Operating at peak performance is not a passive activity. In a global business, closely managing people and holding them accountable for results is no easy task. As corporations expand, merge and acquire other firms, communication and collaboration become more challenging.
The discipline of performance management can address these challenges. The goal is to align people and processes to ensure best-possible results, no matter the business activity. Although much of the buzz focuses on methodologies such as Balanced Scorecard or Six Sigma, it's really about assessing organizational and, more important, managerial maturity.
Performance management can't be adapted to weekly or daily operations without supporting information technology. Unfortunately, many organizations try to make do with tools that aren't suited for the task, such as e-mail, spreadsheets and office presentation software, all of which fall well short of an enterprise IT approach to performance management.
An effective initiative does not begin with IT, yet instead of striving to understand their organization's needs, IT practitioners turn back to what they know. Vendors encourage this, of course, by pumping technologies such as enterprise resource planning (ERP) or reporting that don't include a strategy for performance management.
It's an old and familiar tendency that has led organizations to overpurchase business intelligence (BI) technologies and overcommit to data-warehouse-centric methods that won't deliver what's truly needed. It's time to learn from the failed customer relationship management (CRM) and ERP initiatives of the 1990s and look beyond the silver-bullet approach.
I'm not talking about small missteps. A rep from a multibillion-dollar insurance company recently told me that the failed BI implementation on top of the firm's $30 million data warehouse could bankrupt it. The CFO of another large enterprise complained that a prominent BI vendor had over-promised while its software and services had underdelivered.
You can do a number of things to avoid such disasters. First, identify the management process that needs improvement. Next, operational and finance execs should appoint a program-management team to target specific people and process changes. Then and only then, with the goal clearly articulated, should IT investigate appropriate applications available for performance management and determine the most cost-effective, benefits-driven approaches that will satisfy your needs. The right choice won't necessarily be the current vendor of BI and reporting technologies — BI and analytics cannot guarantee successful performance management. Nor will it be new dashboard and reporting systems from Microsoft, Oracle or SAP; fresh promises from your BI vendor's consulting services organization; or new outsourcing initiatives with inexpensive offshore consulting companies such as TCS.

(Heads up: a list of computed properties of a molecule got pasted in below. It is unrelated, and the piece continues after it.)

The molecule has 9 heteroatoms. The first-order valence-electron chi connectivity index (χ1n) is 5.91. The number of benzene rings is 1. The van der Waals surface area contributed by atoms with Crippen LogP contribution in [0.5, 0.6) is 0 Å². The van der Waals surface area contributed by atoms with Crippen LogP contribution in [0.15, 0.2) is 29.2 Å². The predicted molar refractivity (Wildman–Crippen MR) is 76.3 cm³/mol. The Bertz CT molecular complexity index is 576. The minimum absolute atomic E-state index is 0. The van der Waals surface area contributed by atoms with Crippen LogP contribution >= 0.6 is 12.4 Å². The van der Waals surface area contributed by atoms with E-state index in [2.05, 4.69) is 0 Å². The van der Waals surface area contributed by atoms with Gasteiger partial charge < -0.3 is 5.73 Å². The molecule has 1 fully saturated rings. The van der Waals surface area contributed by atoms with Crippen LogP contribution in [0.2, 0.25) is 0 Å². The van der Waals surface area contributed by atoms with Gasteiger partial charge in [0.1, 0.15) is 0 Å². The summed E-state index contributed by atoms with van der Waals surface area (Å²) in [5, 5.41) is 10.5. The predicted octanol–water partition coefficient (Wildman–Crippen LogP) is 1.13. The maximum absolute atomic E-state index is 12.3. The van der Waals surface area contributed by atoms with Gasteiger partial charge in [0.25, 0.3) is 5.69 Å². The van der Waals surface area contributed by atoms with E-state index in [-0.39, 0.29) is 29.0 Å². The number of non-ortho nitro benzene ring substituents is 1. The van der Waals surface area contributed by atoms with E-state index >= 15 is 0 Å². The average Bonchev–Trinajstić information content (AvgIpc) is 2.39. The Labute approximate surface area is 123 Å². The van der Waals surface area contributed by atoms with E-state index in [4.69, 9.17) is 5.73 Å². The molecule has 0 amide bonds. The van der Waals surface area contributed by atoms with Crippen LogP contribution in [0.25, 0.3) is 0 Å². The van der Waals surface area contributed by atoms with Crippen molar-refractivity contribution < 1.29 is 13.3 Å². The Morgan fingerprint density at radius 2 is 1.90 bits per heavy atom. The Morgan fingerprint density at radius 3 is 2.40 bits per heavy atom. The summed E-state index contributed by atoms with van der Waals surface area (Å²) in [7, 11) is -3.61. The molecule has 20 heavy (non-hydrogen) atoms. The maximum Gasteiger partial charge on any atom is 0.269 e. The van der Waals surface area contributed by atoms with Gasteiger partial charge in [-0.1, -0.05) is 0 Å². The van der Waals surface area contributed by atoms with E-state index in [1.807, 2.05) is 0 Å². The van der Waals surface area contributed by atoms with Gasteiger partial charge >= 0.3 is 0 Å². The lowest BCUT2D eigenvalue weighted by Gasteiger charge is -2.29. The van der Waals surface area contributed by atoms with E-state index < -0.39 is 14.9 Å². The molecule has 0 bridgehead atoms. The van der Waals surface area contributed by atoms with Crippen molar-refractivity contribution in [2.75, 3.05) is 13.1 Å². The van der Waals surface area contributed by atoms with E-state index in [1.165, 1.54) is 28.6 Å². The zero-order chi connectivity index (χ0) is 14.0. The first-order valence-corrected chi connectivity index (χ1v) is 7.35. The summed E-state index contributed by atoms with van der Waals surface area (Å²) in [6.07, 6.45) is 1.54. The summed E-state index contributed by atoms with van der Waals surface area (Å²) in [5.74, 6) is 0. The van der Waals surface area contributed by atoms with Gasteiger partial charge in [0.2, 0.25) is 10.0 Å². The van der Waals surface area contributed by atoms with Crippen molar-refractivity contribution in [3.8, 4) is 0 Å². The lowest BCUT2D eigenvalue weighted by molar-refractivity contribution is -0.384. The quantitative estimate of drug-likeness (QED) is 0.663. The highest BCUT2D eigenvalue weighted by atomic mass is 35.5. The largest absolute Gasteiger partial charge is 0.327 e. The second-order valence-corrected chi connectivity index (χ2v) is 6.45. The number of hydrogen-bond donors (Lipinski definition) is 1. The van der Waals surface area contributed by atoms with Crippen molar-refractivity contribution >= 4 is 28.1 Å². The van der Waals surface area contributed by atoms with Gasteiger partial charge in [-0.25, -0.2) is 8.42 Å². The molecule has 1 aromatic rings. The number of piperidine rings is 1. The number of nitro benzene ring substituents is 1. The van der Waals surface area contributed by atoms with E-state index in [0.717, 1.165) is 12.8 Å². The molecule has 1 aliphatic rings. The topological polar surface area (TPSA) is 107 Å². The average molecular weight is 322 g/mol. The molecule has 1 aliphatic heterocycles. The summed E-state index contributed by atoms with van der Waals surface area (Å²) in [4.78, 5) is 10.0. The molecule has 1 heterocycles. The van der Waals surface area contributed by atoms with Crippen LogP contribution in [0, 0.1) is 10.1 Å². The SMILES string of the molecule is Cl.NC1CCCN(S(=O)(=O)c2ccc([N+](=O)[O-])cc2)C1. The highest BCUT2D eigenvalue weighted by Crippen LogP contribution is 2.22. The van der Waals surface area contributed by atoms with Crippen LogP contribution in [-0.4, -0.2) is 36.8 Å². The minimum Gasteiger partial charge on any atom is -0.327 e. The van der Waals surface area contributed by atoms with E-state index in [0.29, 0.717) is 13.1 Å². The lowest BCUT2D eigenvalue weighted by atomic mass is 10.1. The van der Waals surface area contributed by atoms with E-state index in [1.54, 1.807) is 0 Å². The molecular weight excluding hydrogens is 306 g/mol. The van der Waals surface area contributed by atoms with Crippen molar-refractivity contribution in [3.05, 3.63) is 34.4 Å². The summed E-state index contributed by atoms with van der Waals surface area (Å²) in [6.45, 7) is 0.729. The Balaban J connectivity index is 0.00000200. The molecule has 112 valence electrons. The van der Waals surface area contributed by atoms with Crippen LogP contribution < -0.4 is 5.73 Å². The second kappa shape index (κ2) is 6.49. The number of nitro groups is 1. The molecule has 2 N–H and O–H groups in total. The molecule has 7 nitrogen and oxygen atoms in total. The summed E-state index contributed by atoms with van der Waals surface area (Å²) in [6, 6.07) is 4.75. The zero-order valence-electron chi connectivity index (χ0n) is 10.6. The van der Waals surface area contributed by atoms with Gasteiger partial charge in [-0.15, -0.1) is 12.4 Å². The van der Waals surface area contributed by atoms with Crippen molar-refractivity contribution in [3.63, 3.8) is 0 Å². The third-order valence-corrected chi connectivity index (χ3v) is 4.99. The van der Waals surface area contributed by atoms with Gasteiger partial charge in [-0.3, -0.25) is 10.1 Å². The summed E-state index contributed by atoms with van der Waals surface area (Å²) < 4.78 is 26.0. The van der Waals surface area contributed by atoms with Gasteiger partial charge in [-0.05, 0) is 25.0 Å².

If guaranteeing peak performance is a priority, ask what capabilities your organization requires to manage, not just measure, performance. There are many new and savvy management approaches. For example, PlanView offers a tool to help assess your portfolio of business and IT assets and determine which strategies and initiatives can make best use of existing people, programs and projects.
Performance management is a complex undertaking. Management processes are fluid sets of analyses, decisions and reviews that interact across the organization and across business processes. Clarifying linkages among people, processes and performance targets requires input from relevant stakeholders. Pilot Software is addressing these needs in an innovative way, moving beyond basic scorecarding, goals and objectives to performance-management workflow and approval processes that help you gain insight into accountability and ownership.
Rethink what you're doing and focus on how your organization will realize these business benefits and deliver support to managers. There are performance-management applications available that go well beyond siloed spreadsheets or reports and dashboards, but that's not where the process starts. Business and IT together must first determine business needs and then look beyond the corporate BI standard to decide what applications will support those needs. This is just one key step to achieving breakthrough performance.
The Agile ArchiveWhen it comes to managing data, donít look at backup and archiving systems as burdens and cost centers. A well-designed archive can enhance data protection and restores, ease search and e-discovery efforts, and save money by intelligently moving data from expensive primary storage systems.
2014 Analytics, BI, and Information Management SurveyITís tried for years to simplify data analytics and business intelligence efforts. Have visual analysis tools and Hadoop and NoSQL databases helped? Respondents to our 2014 InformationWeek Analytics, Business Intelligence, and Information Management Survey have a mixed outlook.
Join us for a roundup of the top stories on InformationWeek.com for the week of December 7, 2014. Be here for the show and for the incredible Friday Afternoon Conversation that runs beside the program!